Potential deterioration of the traditional pathway for herd managers, contract milkers and sharemilkers to land ownership has prompted a series of three consultation meetings.
Waikato Federated Farmers farm owner sharemilker employer section chairman John Numan came up with the initiative.
"With a declining number of 50/50 sharemilking agreements becoming available, I just thought it was time we had a conversation with the people who offer those positions.
"We need to ask them, hear their voice, rather than make assumptions," says Mr Numan.
The meetings are intended only for landowners/contract and sharemilker employers rather than all interested dairy partners.
"It needs to be a non-threatening environment where we can create some honest and open communication."
One school of thought is that if fewer share and contract milkers outside of equity partnerships get the chance to work up to owning their own farms, there are implications for increased overseas investment and ownership.
The meetings might also delve into whether applicants for sharemilker positions are getting the right help to develop the best skill set, and also the role of housing.
"We'd like landowners to tell us why they do or don't offer sharemilker positions - what's lacking, what's working well, what's not working."
Mr Numan says with a consensus or collaborative view on what might be required to see more 50/50 positions offered, the industry can work towards a solution.
Another aspect for discussion is a different model of income sharing that is payout sensitive, based on return on investment.
Tony Wilding, national chairman of Federated Farmers sharemilker farm owners' section, said this was not a new idea but now promoted by Brian Cloughley, a former MAF economist.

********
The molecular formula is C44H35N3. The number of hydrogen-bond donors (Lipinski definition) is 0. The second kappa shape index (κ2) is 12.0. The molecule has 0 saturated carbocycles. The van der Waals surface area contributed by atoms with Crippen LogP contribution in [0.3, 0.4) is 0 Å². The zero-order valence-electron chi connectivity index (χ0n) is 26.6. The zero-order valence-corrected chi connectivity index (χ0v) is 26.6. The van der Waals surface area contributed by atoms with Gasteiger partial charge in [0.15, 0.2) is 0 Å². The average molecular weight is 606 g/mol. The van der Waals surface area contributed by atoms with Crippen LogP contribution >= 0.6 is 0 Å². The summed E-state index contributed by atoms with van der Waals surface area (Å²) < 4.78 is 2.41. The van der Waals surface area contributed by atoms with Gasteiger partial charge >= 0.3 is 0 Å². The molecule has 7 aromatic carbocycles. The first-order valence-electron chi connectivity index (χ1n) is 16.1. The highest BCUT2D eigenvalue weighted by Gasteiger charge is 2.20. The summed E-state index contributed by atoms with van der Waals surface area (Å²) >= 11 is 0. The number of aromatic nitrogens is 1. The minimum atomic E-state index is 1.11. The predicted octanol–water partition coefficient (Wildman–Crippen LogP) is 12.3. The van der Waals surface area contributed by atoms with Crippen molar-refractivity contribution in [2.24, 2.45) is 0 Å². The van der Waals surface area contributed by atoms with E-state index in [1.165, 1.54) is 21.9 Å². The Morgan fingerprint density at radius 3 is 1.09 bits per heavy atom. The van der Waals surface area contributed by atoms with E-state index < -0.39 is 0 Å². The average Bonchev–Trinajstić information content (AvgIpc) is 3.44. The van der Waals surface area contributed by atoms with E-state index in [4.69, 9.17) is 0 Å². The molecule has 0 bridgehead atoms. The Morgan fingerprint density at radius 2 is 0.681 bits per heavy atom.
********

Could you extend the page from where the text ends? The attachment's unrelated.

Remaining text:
A problem with current milk solids payout volatility is that at low payouts sharemilker equity gets hammered and cash flow can become an issue," says Mr Wilding.
"When payouts are high, the return on investment gap widens the eyes of some of the landowners and they may not engage with a Herd Owning Sharemilker (HOSM) agreement.
"The principle of a "variable rate" HOSM is that herd owners get a higher percentage at a low payout, and a lower percentage at a high payout.
"The model does not require a change to the terms and conditions of the Federated Farmers agreement and would sit alongside as a payment split option," says Mr Wilding.
He says its complexity to administer would probably mean uptake of such a model would be limited.
"But it could encourage larger, corporate-type farms to consider bringing HOSM back as a viable option to run their farms."
The meetings with dairy farm owners start tomorrow in Te Awamutu at the Te Awamutu Club at 7pm - followed by meetings at Morrinsville (March, 28, 7pm, Kereone Rugby and Sports Club) and Putaruru (March 29, 7pm, Central Kids Kindergarten Association).